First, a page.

Soaring costs partly driven by higher fuel costs connected to Middle East political unrest
Driven in part by higher fuel costs connected to events in the Middle East and North Africa, global food prices are 36 percent above their levels a year ago, the World Bank said on Friday.
“More poor people are suffering and more people could become poor because of high and volatile food prices,” said president Robert B Zoellick.
“We have to put food first and protect the poor and vulnerable, who spend most of their money on food.”
According to the latest edition of the World Bank’s Food Price Watch, a further 10 percent increase in global prices could drive an additional 10 million people below the $1.25 extreme poverty line.
A 30 percent price hike could lead to 34 million more poor. This is in addition to the 44 million people who have been driven into poverty since last June as a result of the spikes.
The World Bank estimates there are about 1.2 billion people living below the poverty line of $1.25 a day.
The World Bank’s food price index, which measures global prices, is 36 percent above its level a year earlier and remains close to its 2008 peak, the World Bank in a statement.
Key increases compared to a year ago include maize (74 percent), wheat (69 percent), soybeans (36 percent) and sugar (21 percent), although rice prices have been stable.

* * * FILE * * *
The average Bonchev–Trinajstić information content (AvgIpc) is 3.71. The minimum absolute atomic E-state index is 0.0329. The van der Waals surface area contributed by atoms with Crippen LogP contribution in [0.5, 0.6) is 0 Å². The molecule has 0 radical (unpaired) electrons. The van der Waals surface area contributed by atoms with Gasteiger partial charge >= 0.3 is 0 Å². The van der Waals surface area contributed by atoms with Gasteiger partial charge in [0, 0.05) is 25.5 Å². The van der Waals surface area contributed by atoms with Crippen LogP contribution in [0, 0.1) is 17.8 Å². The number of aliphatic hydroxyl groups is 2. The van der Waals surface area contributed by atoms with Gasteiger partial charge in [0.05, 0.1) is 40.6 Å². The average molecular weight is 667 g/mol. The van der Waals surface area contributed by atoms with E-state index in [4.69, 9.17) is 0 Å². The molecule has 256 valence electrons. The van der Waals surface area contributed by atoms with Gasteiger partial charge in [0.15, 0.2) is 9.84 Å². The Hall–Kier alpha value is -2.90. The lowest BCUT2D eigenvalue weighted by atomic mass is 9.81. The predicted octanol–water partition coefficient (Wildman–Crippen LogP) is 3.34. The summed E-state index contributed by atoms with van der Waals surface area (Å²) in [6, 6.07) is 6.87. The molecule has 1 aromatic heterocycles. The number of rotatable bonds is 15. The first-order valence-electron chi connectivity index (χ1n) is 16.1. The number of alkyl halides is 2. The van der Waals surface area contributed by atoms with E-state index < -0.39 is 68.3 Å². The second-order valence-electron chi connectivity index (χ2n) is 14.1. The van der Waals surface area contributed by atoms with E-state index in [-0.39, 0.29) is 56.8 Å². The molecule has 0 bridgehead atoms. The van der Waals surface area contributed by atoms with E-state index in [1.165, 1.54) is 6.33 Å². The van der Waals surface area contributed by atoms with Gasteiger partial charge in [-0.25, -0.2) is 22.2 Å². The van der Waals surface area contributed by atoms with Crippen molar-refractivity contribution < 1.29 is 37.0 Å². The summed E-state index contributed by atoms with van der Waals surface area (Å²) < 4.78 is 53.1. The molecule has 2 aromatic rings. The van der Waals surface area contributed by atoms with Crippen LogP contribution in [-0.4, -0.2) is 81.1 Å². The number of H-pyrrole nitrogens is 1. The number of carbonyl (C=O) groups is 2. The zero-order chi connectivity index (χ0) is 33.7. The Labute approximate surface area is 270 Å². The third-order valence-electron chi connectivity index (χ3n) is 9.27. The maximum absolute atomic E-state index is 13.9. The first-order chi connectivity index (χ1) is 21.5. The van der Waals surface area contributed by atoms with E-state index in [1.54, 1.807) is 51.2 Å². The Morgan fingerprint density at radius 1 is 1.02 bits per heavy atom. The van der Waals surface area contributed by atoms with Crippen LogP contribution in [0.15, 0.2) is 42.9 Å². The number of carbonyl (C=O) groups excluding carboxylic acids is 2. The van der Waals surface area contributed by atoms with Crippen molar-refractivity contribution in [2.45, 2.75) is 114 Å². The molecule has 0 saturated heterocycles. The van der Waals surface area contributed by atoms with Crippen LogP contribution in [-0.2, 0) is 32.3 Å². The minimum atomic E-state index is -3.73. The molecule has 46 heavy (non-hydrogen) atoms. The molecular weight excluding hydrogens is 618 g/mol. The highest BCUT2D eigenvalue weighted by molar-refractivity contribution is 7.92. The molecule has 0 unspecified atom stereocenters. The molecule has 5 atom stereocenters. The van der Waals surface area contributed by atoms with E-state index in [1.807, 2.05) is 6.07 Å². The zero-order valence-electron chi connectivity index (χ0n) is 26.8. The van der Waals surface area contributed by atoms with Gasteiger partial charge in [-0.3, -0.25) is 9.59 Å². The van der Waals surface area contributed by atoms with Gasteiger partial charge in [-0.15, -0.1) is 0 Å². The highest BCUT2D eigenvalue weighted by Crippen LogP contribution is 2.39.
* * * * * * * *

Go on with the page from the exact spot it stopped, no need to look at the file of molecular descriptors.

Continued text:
In many countries, vegetables, meats, fruits and cooking oil continued to rise with potentially adverse nutritional consequences for the poor.
The UAE said on March 3 that major shops had agreed to cut the prices on essential items by up to 40 percent for the month, in a bid to keep a lid on prices.
Food prices have soared due to severe weather events in key grain exporting countries, export restrictions, the increasing use for biofuel production, and low global stocks.
The food price hike is also linked to surging fuel prices - crude oil increased 21 percent in the first quarter of 2011 as a result of unrest in the Middle East and North Africa.
According to Food Price Watch, poorer countries have experienced greater food inflation than higher income economies.
In the short term, the World Bank’s Global Food Crisis Response Programme (GFRP) is helping some 40 million people in need through $1.5 billion in support.
In the longer-term, the World Bank Group said it would boost its spending on agriculture to some $7 billion a year from $4.1 billion in 2008.